National

Veteran journalist Kenji Goto looks back — and forward — on Heisei and Reiwa eras

by Ryusei Takahashi

Staff Writer

With the ascension of Emperor Naruhito to the Chrysanthemum Throne and the beginning of the Reiwa Era on Wednesday, Japan concluded the 30-year Heisei Era.

Ahead of the change, The Japan Times spoke with Kenji Goto, 70, a veteran journalist who covered the death of Emperor Showa and the 1989 enthronement of his son, Emperor Emeritus Akihito, as a political reporter for Kyodo News.

Goto, who currently appears on television almost every day as a news anchor on TV Asahi’s “Hodo Station” and “Sunday Station,” among other shows, reflected on what it was like covering the Heisei Era and what to expect in the new era.

This interview was translated from Japanese to English and edited for brevity.

What do you remember most from your time covering the beginning of the Heisei Era?

I have many memories from back then but what I remember most is that on Dec. 24, 1989 — Christmas Eve — Japan introduced its very first consumption tax just as Emperor Showa’s physical condition was reaching a critical point.

That night, I went to the residence of then-Prime Minister Noboru Takeshita and brought up the consumption tax, to which he replied that it wouldn’t have been possible if the emperor hadn’t fought his illness for so long. Two weeks later, on Jan. 7, 1989 — year 64 of the Showa Era — the emperor passed away.

The consumption tax was a miracle.

The emperor had been vomiting blood and his physical condition was declining rapidly. And yet, lawmakers continued to deliberate the consumption tax bill. Journalists, myself included, kept one eye on the emperor and another on the consumption tax. It was an unnerving time.

My memories from that time are endless. I encountered countless historic moments. At the time I was covering the Chief Cabinet Secretary.

Kyodo News Station got the scoop on the exact time of Emperor Showa’s death: 6:33 a.m. on Jan. 7, 1989. Kyodo broke the story with the headline, “EMPEROR HIROHITO DIES,” just like the American headline, “KENNEDY IS SHOT.” As a result, the rest of the world found out about the emperor’s passing before the people of Japan.

How would you compare the Emperor Showa to Emperor Akihito?

Emperor Showa’s passing was a heavy moment for the country that ultimately drew to a close with the announcement of the name of the next era.

This time, the country will change eras in a more controlled transition, thanks to an announcement Emperor Akihito made through a video message three years ago in which he expressed his wish to abdicate the throne.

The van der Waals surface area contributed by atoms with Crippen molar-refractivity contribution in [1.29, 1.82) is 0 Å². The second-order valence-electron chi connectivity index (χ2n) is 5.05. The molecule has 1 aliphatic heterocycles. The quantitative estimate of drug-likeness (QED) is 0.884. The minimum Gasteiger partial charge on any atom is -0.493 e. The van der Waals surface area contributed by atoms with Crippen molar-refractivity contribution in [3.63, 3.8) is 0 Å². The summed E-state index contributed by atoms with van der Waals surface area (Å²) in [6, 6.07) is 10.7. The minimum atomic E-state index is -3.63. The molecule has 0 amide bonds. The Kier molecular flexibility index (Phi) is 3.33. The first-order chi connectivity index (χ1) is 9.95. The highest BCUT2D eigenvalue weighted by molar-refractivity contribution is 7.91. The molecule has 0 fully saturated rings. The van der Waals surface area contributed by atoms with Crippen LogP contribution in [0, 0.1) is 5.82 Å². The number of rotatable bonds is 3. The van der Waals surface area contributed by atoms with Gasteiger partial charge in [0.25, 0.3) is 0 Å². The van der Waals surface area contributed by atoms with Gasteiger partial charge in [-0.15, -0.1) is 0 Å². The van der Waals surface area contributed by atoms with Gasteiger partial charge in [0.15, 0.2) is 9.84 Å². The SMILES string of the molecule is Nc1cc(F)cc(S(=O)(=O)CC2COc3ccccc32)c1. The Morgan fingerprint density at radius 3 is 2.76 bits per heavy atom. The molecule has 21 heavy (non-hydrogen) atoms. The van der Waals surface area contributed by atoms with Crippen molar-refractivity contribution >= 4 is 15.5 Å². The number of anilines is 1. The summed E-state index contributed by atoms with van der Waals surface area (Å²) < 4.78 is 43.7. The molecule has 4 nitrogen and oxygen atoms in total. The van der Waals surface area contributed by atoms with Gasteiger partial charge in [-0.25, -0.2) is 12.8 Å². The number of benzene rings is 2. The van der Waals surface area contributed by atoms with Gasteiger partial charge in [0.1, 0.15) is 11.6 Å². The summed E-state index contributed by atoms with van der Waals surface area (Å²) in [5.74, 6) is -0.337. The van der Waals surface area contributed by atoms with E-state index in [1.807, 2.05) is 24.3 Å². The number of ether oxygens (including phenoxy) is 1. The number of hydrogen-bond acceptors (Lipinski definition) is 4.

How do you think the crown prince will assume the role of emperor?

I believe the crown prince will build from the current emperor’s efforts to establish himself as a symbolic figure, to expand the meaning of that role and thereby create a new tradition.

Shortly after the Heisei Era began, George Bush was inaugurated as president of the United States on Jan. 20. Then-Prime Minister Takeshita was invited to the U.S. as an official guest of the state. On Jan. 7, Emperor Showa passed away and just weeks later, on Jan. 31, Takeshita visited America. But days before that, a public funeral for the emperor was held in Shinjuku Central Park on Jan. 27, where Takeshita met Bush. In other words, the prime minister met the president twice in the same month.

It’s a curious thing because Prime Minister Shinzo Abe had left [for a tour of several European states, followed by a visit] to Washington to meet with President Donald Trump on April 26. In May, Trump will visit Japan. He will be the new emperor’s very first state guest after ascending the throne.

The topic of the meeting at the time was also about business. This time around, Trump is likely to talk about raising tariffs on Japanese automobiles. The beginning of the next era is all about business, as well.

History is peculiar. You wouldn’t be able to see that without doing this job for 30 years.

How would you summarize the Heisei Era?

Contrary to the meaning behind its name, the Heisei Era was a period of turmoil in which many things were left unresolved. It served as an introduction to the Reiwa Era.

In 1989, the Tiananmen Square protests broke out in China in June and the Berlin Wall fell in October. As if these world events were coordinated in sync, the Japanese imperial era changed and the Heisei Era began in the midst of that global upheaval.